The moral of the story is "don't hook or punch when extremely sleep deprived". Your centre of reasoning is wayyyyyy off and you will do something crazy for sure.

Stay tuned for finished bag - hopefully, assembled under the influence of lots of good sleep.

Tuesday, October 11, 2011

Toddler in Leaves is finished.

What an incredible Thanksgiving weekend! Good food, good company and the most beautiful leaf show by Mother Nature. How thoughtful of her to save it for the weekend when so many could enjoy it.

Inspired by the colours on the lake and on the road, and finding little pockets of time - mostly while others were sleeping or reading - I finished this little mat. I still need to "finish" it but have to figure out what I want to do with it first. (Or else that's my excuse for having so many small, unfinished pieces waiting for the decision. LOL)


I think I may put this on a canvas stretcher, along with some of the other smaller pieces. Not only does it keep them from curling, but it also makes them feel more like the impressionist 'sketches' that they are.

On the drive to and from Toronto yesterday - to return my daughter and have a quick late lunch with my son - I was overwhelmed by the splendour of leaves once I was north of the city. Even the yellow birches were illuminated by the other colours around them. They were positively glowing, which I had never witnessed before. And in some spots where there were lots of evergreens, the smaller trees with coloured leaves appeared to be nestled inside the pine boughs. Breathtaking.  (The city leaves are still far behind.)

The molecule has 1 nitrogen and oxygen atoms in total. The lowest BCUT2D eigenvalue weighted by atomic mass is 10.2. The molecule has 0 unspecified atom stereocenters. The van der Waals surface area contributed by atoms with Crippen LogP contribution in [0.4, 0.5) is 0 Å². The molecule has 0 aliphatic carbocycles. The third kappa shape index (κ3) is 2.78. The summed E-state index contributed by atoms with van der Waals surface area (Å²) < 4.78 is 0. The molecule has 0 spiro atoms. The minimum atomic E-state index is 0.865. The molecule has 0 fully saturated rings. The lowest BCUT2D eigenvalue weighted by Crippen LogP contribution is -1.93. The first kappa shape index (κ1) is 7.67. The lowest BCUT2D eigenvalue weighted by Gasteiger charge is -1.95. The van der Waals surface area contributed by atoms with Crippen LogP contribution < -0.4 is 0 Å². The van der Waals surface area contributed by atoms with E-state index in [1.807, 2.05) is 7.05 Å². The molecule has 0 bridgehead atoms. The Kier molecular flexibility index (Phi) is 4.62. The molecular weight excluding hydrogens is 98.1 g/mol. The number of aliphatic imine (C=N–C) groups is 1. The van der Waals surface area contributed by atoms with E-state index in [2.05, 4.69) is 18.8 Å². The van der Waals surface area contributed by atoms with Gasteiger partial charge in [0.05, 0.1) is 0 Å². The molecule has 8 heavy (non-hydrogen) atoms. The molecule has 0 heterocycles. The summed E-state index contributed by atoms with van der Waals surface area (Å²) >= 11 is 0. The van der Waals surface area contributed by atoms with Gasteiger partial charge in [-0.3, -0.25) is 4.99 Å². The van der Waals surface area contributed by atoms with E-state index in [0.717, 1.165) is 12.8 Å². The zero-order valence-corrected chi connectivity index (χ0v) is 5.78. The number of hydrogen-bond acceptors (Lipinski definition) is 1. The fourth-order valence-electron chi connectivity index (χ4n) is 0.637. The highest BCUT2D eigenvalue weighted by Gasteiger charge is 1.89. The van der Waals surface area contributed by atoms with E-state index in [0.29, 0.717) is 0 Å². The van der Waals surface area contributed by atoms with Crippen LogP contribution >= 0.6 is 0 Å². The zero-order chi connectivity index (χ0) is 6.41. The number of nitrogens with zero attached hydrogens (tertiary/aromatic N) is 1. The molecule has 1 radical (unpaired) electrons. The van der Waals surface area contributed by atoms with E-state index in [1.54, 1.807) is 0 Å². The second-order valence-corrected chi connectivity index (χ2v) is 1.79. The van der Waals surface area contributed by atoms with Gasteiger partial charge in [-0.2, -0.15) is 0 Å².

Since driving and taking pictures is not a good idea, I wasn't able to get too many. But this one (yes, I stopped the car) is an example of how the colours together are amazing and how the birch trunks stand out against the colour. It truly felt like being inside a Group of Seven painting and the drive was like an art show versus a chore.


I think today is forecast as the last sunny day for a bit. The sun is sparkling on the water. The wind is bringing down lots of leaves (I guess their job is mostly done.) So hopefully today can be spent cleaning up the gardens and getting ready for what is lurking around the corner.

Wednesday, October 5, 2011

Hooking Fall Leaves in the Fall Leaves

What a beautiful day it was here today. So I decided to join my hubby on the lower deck and do a little hooking there.

When I realized I was hooking fall leaves, somewhat surrounded by fall leaves, I got Rick to take this picture to share.



Ironically, there aren't many fall leaves in this picture. But if you look closely....see behind the chair that patch of yellow....and next to my worm boxes, those scattered leaves. I'm not sure why the trees are so far behind this year, but they seem to be.